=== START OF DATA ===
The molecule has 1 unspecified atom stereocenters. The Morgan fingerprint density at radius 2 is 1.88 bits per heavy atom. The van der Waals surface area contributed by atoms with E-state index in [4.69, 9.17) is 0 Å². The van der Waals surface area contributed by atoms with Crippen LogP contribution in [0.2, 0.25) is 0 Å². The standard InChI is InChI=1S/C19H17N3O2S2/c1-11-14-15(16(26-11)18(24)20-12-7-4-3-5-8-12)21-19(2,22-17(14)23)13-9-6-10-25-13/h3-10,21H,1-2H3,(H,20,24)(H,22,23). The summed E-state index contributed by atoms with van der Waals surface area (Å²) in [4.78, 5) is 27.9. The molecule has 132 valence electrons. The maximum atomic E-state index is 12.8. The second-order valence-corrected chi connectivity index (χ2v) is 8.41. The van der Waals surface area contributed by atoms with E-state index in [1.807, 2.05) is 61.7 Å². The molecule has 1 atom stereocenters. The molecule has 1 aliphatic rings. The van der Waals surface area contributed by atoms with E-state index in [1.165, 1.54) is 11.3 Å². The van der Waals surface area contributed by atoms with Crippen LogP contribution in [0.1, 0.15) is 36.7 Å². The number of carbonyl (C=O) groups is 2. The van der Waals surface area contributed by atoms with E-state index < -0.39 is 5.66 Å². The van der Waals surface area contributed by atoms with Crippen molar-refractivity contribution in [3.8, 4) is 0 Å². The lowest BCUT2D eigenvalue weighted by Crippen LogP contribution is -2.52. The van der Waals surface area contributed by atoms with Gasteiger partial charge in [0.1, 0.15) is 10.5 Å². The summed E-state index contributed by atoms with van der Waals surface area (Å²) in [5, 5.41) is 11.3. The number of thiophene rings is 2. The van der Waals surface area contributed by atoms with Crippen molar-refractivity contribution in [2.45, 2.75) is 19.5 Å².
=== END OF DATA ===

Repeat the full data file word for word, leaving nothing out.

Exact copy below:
The molecule has 1 unspecified atom stereocenters. The Morgan fingerprint density at radius 2 is 1.88 bits per heavy atom. The van der Waals surface area contributed by atoms with E-state index in [4.69, 9.17) is 0 Å². The van der Waals surface area contributed by atoms with Crippen LogP contribution in [0.2, 0.25) is 0 Å². The standard InChI is InChI=1S/C19H17N3O2S2/c1-11-14-15(16(26-11)18(24)20-12-7-4-3-5-8-12)21-19(2,22-17(14)23)13-9-6-10-25-13/h3-10,21H,1-2H3,(H,20,24)(H,22,23). The summed E-state index contributed by atoms with van der Waals surface area (Å²) in [4.78, 5) is 27.9. The molecule has 132 valence electrons. The maximum atomic E-state index is 12.8. The second-order valence-corrected chi connectivity index (χ2v) is 8.41. The van der Waals surface area contributed by atoms with E-state index in [1.807, 2.05) is 61.7 Å². The molecule has 1 atom stereocenters. The molecule has 1 aliphatic rings. The van der Waals surface area contributed by atoms with E-state index in [1.165, 1.54) is 11.3 Å². The van der Waals surface area contributed by atoms with Crippen LogP contribution in [0.1, 0.15) is 36.7 Å². The number of carbonyl (C=O) groups is 2. The van der Waals surface area contributed by atoms with E-state index < -0.39 is 5.66 Å². The van der Waals surface area contributed by atoms with Crippen molar-refractivity contribution in [3.8, 4) is 0 Å². The lowest BCUT2D eigenvalue weighted by Crippen LogP contribution is -2.52. The van der Waals surface area contributed by atoms with Gasteiger partial charge in [0.1, 0.15) is 10.5 Å². The summed E-state index contributed by atoms with van der Waals surface area (Å²) in [5, 5.41) is 11.3. The number of thiophene rings is 2. The van der Waals surface area contributed by atoms with Crippen molar-refractivity contribution in [2.45, 2.75) is 19.5 Å².